The Australian Prank Show That Dared To Go After A U.S. President

How an Aussie comedy show pulled off some of the best political stunts of the mid-aughts.
The Australian Prank Show That Dared To Go After A U.S. President

The word “prank” has been completely devalued by the swaths of obnoxious Youtube channels that mistook pranks for mindless public nuisances or random acts of assault. If we had to identify a Golden Era of pranks, it would have to be the mid-aughts, a period blessed with the acts like Sacha Baron Cohen and “Jackass'' that encompassed the full spectrum of prank potential from political to puerile.

Somehow landing on both sides of the spectrum was The Chaser’s War on Everything, a satirical comedy series created by the iconoclastic and provocative Australian comedy group called “The Chaser”. The show ran for just three seasons from 2006-2009, but they took The Land Down Under by storm and scandal before turning their show loose on the international stage, running with the tagline, "Do you know what it takes to be controversial in Australia?"

The Chaser’s War on Everything pulled off some of the greatest, most irreverent, most controversial pranks of all time, with the crown jewel being the time they crashed a visit from George W Bush with an Osama Bin Laden lookalike. 

The Chaser began in 1999 as a satirical newspaper started by a couple bored Aussies at the University of Sydney in what was called “an attempt not to grow up” by founding member Charles Firth.

From the beginning, the group was mired in controversy. They drew considerable ire when they published Australian prime minister John Howard’s home phone number and asked readers to call him to discuss his decision to enter the Iraq War. The Chaser skewed political in a 1960’s anarchist way as they attacked their least favorite public servants above and below the belt.

According to The Chaser, the phone number was sent to them via an anonymous text message, and the decision was made to publish it only when Howard refused to respond to anti-war protests attended by as many as half a million angry Aussies. The prank made a previously niche humor publication by a group of college students the lead story on all of Australia’s major news broadcasts with the reaction split between amazement and outrage.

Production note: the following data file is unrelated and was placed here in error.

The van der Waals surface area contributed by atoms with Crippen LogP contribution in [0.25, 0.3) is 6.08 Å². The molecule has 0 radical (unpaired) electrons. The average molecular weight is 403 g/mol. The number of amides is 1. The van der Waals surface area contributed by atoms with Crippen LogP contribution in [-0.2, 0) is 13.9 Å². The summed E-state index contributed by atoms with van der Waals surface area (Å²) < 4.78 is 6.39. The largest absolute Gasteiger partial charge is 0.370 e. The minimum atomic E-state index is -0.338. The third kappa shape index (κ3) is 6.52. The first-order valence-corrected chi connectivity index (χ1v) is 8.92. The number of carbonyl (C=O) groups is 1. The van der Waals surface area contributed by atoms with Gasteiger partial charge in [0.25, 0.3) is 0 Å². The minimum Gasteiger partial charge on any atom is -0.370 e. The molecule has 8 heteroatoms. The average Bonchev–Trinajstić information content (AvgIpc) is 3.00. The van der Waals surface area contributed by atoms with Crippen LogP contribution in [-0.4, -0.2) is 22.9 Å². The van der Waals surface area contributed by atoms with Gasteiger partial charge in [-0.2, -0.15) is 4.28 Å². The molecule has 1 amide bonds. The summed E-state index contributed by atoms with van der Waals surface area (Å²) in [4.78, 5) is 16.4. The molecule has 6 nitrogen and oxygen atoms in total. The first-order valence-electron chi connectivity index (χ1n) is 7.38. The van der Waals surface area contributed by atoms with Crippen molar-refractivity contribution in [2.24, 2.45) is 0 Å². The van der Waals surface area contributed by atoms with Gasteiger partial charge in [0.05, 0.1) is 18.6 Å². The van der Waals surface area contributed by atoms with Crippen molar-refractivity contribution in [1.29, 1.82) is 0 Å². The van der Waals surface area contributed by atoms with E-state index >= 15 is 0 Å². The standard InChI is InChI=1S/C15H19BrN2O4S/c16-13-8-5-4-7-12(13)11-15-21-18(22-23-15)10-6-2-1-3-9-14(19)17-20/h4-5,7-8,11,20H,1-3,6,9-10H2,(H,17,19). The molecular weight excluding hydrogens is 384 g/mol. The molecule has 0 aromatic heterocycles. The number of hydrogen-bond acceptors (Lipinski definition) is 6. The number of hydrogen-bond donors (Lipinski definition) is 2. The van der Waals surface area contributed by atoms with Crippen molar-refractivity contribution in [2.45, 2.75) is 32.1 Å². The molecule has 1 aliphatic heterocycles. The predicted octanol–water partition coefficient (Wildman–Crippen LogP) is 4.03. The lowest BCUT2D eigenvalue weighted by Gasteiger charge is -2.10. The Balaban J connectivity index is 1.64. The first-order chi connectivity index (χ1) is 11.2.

The Chaser / Julian Morrow

In case you haven't spent much time in the commonwealth or seen Hot Fuzz, this is a very rude picture

While the group made a couple televised specials focusing on the Australian elections in 2001 and 2004, their first foray into full-length weekly television broadcasts was their aptly named seminal work, The Chaser’s War On Everything.

The show was structured as a cross between a sketch program in the style of The Chappelle Show and a traditional news talk show. Regular segments featured man-on-the-street style polls and one dedicated bit called “Firth in the USA” which showed Charles Firth in America keeping his finger on the pulse of “The Greatest Country In The World”, a phrase which has a mocking tone when it comes out of the mouth of a bunch of antagonistic Aussies during the height of the Iraq War.

The Chaser’s War On Everything first aired in 2005 when the contrarian comedians started the program on a relatively tame note – the inaugural episode heavily focused on the (then) recent passing of Australian media magnate and serial tax evader Kerry Packer. The very first segment featured the hosts, Chris Taylor and Craig Reucassel, carrying around donation buckets in a mall Salvation Army style to sarcastically fundraise the “Kerry Packer Memorial Fund.” When told by mall-goers that Kerry Packer had enough money to cover his own memorial, they replied, “Yeah, but it’s all in the Bahamas.”